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Alleviating Poverty in Nigeria through the Improvement of the Labour Conditions in the Informal Economy

A Socio-ethical Enquiry


Samuel Rapu

«Just wage and just working conditions have always occupied a central position in Catholic social ethics. The social teaching of the Catholic Church has however preoccupied itself for a long time with the employment relationships in the formal economy. Consequently, the self-employment and the other individual economic activities in the informal economy, highly important in developing countries, have until now not been ethically reflected upon. In this excellent study, the author takes the Nigerian situation as a point of departure from which he offers new opportunities for developing a poverty alleviation strategy that aims, above all, at creating Decent Work opportunities in the informal economy. This is indeed an excellent contribution not only to the further development of the Catholic social ethics for the African context but also to the current efforts in the continent at reducing poverty in a sustainable way.»
Professor Dr. Bernhard Emunds, Frankfurt am Main


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CHAPTER THREE Poverty and the Informal Economy in Nigeria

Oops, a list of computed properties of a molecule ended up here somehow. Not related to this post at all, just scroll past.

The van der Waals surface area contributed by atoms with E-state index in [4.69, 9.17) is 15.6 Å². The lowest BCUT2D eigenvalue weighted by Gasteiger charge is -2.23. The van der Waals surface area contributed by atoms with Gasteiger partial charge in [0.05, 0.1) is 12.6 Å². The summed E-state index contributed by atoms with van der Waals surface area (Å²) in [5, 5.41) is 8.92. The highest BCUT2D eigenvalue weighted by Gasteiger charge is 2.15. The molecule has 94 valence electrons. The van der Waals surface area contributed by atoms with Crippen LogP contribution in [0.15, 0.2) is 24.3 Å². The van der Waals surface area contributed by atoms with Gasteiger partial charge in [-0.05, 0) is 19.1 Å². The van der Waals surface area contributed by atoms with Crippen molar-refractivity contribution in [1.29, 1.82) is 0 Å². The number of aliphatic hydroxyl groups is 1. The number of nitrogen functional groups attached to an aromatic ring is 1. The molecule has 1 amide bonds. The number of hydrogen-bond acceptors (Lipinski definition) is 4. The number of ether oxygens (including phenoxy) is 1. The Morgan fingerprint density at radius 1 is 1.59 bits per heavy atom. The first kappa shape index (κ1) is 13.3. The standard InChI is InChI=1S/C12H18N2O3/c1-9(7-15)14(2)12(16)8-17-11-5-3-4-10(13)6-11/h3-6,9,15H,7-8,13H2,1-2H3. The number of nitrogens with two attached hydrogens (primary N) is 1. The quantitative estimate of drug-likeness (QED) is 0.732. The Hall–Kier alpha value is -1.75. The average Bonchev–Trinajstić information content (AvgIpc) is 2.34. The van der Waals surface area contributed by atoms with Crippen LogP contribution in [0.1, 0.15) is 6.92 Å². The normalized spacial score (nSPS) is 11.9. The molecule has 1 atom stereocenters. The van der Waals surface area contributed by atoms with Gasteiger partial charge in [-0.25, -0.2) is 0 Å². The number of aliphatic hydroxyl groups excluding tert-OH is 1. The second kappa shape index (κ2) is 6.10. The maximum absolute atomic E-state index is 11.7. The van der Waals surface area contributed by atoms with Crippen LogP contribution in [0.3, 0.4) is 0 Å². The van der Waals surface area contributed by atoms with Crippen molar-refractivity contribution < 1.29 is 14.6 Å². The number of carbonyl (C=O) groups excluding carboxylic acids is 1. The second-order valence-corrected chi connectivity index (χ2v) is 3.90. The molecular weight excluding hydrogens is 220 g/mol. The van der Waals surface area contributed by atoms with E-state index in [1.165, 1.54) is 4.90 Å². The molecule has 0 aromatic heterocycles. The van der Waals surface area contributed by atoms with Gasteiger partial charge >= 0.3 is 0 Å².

Introduction In this chapter our focus shifts from poverty and informal economy in general to poverty and the informal economy in Nigeria. The first task would be to examine how and why poverty exists both among the working population and in the nation as a whole. This will warrant examining the political economic and social circumstances in the nation with a view to understanding how they have impacted on the human development and overall wellbeing in the nation. Thereafter, an in- depth consideration will be given to the informal economy where most of the poor in Nigeria work and earn their living. This is with a view to ascertaining how the prevailing socio-economic and political circumstances which determine the condition in which the poor work and live also affect the ability of the poor to use their labour (the most valuable if not the only asset they have) to contribute meaningfully to wealth creation, have a fair share of the increased availability of public and private resources and participate fully in the life of the society. The relevance of the entire undertaking in this chapter is predicated on the conviction that the ability of a nation to keep itself and its citizens out of poverty depends squarely on its capability to use the resources it has to produce enough wealth to meet at least the basic needs of the entire population. Enough wealth can however be produced when the citizens of the nation are given the opportunity to develop their...

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